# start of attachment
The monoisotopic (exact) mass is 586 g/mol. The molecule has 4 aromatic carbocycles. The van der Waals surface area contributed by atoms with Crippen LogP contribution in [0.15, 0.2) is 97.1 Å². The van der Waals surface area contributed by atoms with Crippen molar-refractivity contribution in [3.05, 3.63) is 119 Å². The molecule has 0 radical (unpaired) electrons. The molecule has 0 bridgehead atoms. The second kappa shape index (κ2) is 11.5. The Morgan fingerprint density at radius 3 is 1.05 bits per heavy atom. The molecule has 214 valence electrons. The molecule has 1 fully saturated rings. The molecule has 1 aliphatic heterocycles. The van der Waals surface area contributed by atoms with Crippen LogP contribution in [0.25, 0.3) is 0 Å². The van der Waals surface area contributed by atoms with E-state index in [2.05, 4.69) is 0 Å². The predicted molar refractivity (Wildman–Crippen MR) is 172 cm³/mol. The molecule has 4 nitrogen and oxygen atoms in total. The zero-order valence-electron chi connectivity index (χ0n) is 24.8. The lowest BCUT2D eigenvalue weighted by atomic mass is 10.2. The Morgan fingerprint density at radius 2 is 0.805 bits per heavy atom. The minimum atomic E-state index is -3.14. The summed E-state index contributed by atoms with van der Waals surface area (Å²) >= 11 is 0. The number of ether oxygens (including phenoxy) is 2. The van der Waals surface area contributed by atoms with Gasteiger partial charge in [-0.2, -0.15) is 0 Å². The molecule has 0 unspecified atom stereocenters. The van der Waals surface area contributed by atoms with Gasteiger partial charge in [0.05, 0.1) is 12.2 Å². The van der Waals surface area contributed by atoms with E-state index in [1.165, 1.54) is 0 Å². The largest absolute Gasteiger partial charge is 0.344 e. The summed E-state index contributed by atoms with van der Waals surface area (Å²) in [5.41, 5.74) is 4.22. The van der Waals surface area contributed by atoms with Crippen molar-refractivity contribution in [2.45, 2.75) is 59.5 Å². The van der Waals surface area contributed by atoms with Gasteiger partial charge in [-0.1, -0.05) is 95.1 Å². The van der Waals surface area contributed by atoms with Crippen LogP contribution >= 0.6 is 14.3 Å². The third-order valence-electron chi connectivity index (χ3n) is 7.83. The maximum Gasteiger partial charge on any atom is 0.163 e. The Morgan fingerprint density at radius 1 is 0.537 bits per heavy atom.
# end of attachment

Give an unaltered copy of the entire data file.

The monoisotopic (exact) mass is 586 g/mol. The molecule has 4 aromatic carbocycles. The van der Waals surface area contributed by atoms with Crippen LogP contribution in [0.15, 0.2) is 97.1 Å². The van der Waals surface area contributed by atoms with Crippen molar-refractivity contribution in [3.05, 3.63) is 119 Å². The molecule has 0 radical (unpaired) electrons. The molecule has 0 bridgehead atoms. The second kappa shape index (κ2) is 11.5. The Morgan fingerprint density at radius 3 is 1.05 bits per heavy atom. The molecule has 214 valence electrons. The molecule has 1 fully saturated rings. The molecule has 1 aliphatic heterocycles. The van der Waals surface area contributed by atoms with Crippen LogP contribution in [0.25, 0.3) is 0 Å². The van der Waals surface area contributed by atoms with E-state index in [2.05, 4.69) is 0 Å². The predicted molar refractivity (Wildman–Crippen MR) is 172 cm³/mol. The molecule has 4 nitrogen and oxygen atoms in total. The zero-order valence-electron chi connectivity index (χ0n) is 24.8. The lowest BCUT2D eigenvalue weighted by atomic mass is 10.2. The Morgan fingerprint density at radius 2 is 0.805 bits per heavy atom. The minimum atomic E-state index is -3.14. The summed E-state index contributed by atoms with van der Waals surface area (Å²) >= 11 is 0. The number of ether oxygens (including phenoxy) is 2. The van der Waals surface area contributed by atoms with Gasteiger partial charge in [-0.2, -0.15) is 0 Å². The molecule has 0 unspecified atom stereocenters. The van der Waals surface area contributed by atoms with Gasteiger partial charge in [0.05, 0.1) is 12.2 Å². The van der Waals surface area contributed by atoms with E-state index in [1.165, 1.54) is 0 Å². The largest absolute Gasteiger partial charge is 0.344 e. The summed E-state index contributed by atoms with van der Waals surface area (Å²) in [5.41, 5.74) is 4.22. The van der Waals surface area contributed by atoms with Crippen molar-refractivity contribution in [2.45, 2.75) is 59.5 Å². The van der Waals surface area contributed by atoms with Gasteiger partial charge in [-0.1, -0.05) is 95.1 Å². The van der Waals surface area contributed by atoms with Crippen LogP contribution >= 0.6 is 14.3 Å². The third-order valence-electron chi connectivity index (χ3n) is 7.83. The maximum Gasteiger partial charge on any atom is 0.163 e. The Morgan fingerprint density at radius 1 is 0.537 bits per heavy atom.